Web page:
About this Research Topic
A more rational use of expensive treatment drugs together with actions to minimize patient toxic events and its consequences would dramatically reduce medical costs, as an added benefit.
Pharmacogenomics is an emerging field focused on genetic variations relevant to drug action. The idea is that solid data about allele variants, haplotypes and their effects on gene expression, applied to the (dynamics of) chemotherapy regimens’ design and dosing, will prevent undertreatment while avoiding associated toxicity in patients. Some of the potential polymorphic target genes include CYP isozymes, transferases, dehydrogenases, deaminases, reductases, ABC transporters, drug receptors and DNA repair enzymes.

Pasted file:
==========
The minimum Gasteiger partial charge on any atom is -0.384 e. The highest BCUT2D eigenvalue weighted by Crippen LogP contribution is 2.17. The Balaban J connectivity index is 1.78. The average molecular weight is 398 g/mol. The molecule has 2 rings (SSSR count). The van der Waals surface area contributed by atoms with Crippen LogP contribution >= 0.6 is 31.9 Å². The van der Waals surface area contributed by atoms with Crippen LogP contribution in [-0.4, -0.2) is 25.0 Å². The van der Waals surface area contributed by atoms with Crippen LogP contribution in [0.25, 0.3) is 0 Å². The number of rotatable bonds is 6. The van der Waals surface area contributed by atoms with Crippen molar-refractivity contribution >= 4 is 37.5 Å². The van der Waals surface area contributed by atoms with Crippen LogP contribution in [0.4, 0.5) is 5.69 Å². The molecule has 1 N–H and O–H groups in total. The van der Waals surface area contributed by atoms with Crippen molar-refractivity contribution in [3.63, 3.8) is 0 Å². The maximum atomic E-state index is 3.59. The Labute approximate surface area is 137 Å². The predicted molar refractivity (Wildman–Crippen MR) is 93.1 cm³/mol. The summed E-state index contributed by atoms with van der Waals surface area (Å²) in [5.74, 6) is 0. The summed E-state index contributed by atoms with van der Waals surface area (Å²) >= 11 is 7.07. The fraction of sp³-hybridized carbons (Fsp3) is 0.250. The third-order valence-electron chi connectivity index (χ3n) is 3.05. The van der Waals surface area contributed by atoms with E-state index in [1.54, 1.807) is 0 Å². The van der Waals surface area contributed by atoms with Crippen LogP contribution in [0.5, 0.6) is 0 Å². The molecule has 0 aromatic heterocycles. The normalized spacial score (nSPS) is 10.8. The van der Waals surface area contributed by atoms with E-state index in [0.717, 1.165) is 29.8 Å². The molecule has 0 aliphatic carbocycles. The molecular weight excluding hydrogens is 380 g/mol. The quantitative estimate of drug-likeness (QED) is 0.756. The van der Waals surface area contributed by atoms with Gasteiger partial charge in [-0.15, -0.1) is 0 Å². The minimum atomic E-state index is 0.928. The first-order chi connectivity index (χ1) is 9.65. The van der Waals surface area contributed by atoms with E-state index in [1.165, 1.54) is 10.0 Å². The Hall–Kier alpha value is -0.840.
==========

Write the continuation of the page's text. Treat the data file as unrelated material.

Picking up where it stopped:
With this Research Topic we would like to present an updated overview of the current trends in the experimental genetic approaches worldwide and discuss future directions in cancer pharmacotherapy. Thus, we encourage authors to submit original experimental research work, regular and systematic reviews, opinion letters, and methods of modeling and simulation of pharmacotherapeutic response to cancer treatment with molecular approaches.
In summary, we strongly believe that this Research Topic could be a powerful tool for better understanding genetic basis of individual differences in patient’s response to antineoplastic drugs. The main scope of this issue is to gather evidence to conceive chemotherapy for clinical practice as a “tailor-made-suit” for each patient.
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